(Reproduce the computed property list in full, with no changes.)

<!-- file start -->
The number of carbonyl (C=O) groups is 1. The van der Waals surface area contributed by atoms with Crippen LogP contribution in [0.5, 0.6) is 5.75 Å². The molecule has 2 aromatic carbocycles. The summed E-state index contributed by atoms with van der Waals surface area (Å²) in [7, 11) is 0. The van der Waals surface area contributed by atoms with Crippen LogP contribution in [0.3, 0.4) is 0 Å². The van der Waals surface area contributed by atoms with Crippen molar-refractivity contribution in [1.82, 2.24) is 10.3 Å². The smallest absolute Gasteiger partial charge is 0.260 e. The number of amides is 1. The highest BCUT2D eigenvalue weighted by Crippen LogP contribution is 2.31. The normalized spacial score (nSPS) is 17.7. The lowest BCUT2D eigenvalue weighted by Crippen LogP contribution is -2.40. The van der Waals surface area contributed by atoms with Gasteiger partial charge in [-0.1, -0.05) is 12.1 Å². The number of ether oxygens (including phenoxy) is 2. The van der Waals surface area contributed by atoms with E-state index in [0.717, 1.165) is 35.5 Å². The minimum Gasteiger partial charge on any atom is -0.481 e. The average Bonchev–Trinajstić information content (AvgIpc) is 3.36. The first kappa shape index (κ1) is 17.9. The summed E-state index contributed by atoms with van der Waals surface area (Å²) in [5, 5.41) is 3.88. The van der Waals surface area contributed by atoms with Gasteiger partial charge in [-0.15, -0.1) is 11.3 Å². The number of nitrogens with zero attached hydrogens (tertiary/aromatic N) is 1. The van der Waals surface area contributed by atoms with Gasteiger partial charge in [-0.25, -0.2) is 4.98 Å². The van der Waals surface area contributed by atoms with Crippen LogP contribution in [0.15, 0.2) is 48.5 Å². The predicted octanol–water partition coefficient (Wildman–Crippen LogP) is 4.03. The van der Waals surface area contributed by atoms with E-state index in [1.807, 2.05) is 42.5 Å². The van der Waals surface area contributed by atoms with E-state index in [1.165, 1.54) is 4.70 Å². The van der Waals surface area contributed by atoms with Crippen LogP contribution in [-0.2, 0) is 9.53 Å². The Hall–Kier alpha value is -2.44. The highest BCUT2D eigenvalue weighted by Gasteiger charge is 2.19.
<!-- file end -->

The number of carbonyl (C=O) groups is 1. The van der Waals surface area contributed by atoms with Crippen LogP contribution in [0.5, 0.6) is 5.75 Å². The molecule has 2 aromatic carbocycles. The summed E-state index contributed by atoms with van der Waals surface area (Å²) in [7, 11) is 0. The van der Waals surface area contributed by atoms with Crippen LogP contribution in [0.3, 0.4) is 0 Å². The van der Waals surface area contributed by atoms with Crippen molar-refractivity contribution in [1.82, 2.24) is 10.3 Å². The smallest absolute Gasteiger partial charge is 0.260 e. The number of amides is 1. The highest BCUT2D eigenvalue weighted by Crippen LogP contribution is 2.31. The normalized spacial score (nSPS) is 17.7. The lowest BCUT2D eigenvalue weighted by Crippen LogP contribution is -2.40. The van der Waals surface area contributed by atoms with Gasteiger partial charge in [-0.1, -0.05) is 12.1 Å². The number of ether oxygens (including phenoxy) is 2. The van der Waals surface area contributed by atoms with E-state index in [0.717, 1.165) is 35.5 Å². The minimum Gasteiger partial charge on any atom is -0.481 e. The average Bonchev–Trinajstić information content (AvgIpc) is 3.36. The first kappa shape index (κ1) is 17.9. The summed E-state index contributed by atoms with van der Waals surface area (Å²) in [5, 5.41) is 3.88. The van der Waals surface area contributed by atoms with Gasteiger partial charge in [-0.15, -0.1) is 11.3 Å². The number of nitrogens with zero attached hydrogens (tertiary/aromatic N) is 1. The van der Waals surface area contributed by atoms with Gasteiger partial charge in [-0.25, -0.2) is 4.98 Å². The van der Waals surface area contributed by atoms with Crippen LogP contribution in [0.15, 0.2) is 48.5 Å². The predicted octanol–water partition coefficient (Wildman–Crippen LogP) is 4.03. The van der Waals surface area contributed by atoms with E-state index in [1.807, 2.05) is 42.5 Å². The van der Waals surface area contributed by atoms with E-state index in [1.165, 1.54) is 4.70 Å². The van der Waals surface area contributed by atoms with Crippen LogP contribution in [-0.2, 0) is 9.53 Å². The Hall–Kier alpha value is -2.44. The highest BCUT2D eigenvalue weighted by Gasteiger charge is 2.19.